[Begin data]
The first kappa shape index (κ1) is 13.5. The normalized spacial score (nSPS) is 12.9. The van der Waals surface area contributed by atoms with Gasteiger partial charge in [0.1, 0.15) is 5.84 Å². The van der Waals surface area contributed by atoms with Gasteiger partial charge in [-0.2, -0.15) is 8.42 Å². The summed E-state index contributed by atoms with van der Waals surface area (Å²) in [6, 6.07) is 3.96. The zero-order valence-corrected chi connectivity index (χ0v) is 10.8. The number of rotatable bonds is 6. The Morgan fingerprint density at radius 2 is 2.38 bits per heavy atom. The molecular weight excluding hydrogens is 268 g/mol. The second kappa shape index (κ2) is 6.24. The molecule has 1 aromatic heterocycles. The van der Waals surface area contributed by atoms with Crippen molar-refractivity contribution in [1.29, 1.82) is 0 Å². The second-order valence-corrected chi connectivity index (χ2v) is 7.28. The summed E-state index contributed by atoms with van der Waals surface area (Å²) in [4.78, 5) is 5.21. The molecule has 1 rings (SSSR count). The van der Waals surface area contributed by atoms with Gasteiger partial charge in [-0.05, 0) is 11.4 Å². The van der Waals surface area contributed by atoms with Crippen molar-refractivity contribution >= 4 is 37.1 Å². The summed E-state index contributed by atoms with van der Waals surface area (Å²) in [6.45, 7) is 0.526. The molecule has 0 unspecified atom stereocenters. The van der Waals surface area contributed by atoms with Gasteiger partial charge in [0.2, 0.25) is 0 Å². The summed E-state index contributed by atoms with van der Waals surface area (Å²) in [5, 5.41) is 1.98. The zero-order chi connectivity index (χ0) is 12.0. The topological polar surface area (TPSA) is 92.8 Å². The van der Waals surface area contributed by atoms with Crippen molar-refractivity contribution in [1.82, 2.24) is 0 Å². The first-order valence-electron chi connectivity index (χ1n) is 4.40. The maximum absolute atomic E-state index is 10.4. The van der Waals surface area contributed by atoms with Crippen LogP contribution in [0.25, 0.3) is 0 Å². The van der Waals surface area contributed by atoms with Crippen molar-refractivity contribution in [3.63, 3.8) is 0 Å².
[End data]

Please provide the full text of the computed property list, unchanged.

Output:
The first kappa shape index (κ1) is 13.5. The normalized spacial score (nSPS) is 12.9. The van der Waals surface area contributed by atoms with Gasteiger partial charge in [0.1, 0.15) is 5.84 Å². The van der Waals surface area contributed by atoms with Gasteiger partial charge in [-0.2, -0.15) is 8.42 Å². The summed E-state index contributed by atoms with van der Waals surface area (Å²) in [6, 6.07) is 3.96. The zero-order valence-corrected chi connectivity index (χ0v) is 10.8. The number of rotatable bonds is 6. The Morgan fingerprint density at radius 2 is 2.38 bits per heavy atom. The molecular weight excluding hydrogens is 268 g/mol. The second kappa shape index (κ2) is 6.24. The molecule has 1 aromatic heterocycles. The van der Waals surface area contributed by atoms with Crippen molar-refractivity contribution in [1.29, 1.82) is 0 Å². The second-order valence-corrected chi connectivity index (χ2v) is 7.28. The summed E-state index contributed by atoms with van der Waals surface area (Å²) in [4.78, 5) is 5.21. The molecule has 1 rings (SSSR count). The van der Waals surface area contributed by atoms with Gasteiger partial charge in [-0.05, 0) is 11.4 Å². The van der Waals surface area contributed by atoms with Crippen molar-refractivity contribution >= 4 is 37.1 Å². The summed E-state index contributed by atoms with van der Waals surface area (Å²) in [6.45, 7) is 0.526. The molecule has 0 unspecified atom stereocenters. The van der Waals surface area contributed by atoms with Gasteiger partial charge in [0.2, 0.25) is 0 Å². The summed E-state index contributed by atoms with van der Waals surface area (Å²) in [5, 5.41) is 1.98. The zero-order chi connectivity index (χ0) is 12.0. The topological polar surface area (TPSA) is 92.8 Å². The van der Waals surface area contributed by atoms with Crippen molar-refractivity contribution in [1.82, 2.24) is 0 Å². The first-order valence-electron chi connectivity index (χ1n) is 4.40. The maximum absolute atomic E-state index is 10.4. The van der Waals surface area contributed by atoms with Crippen LogP contribution in [0.25, 0.3) is 0 Å². The van der Waals surface area contributed by atoms with Crippen molar-refractivity contribution in [3.63, 3.8) is 0 Å².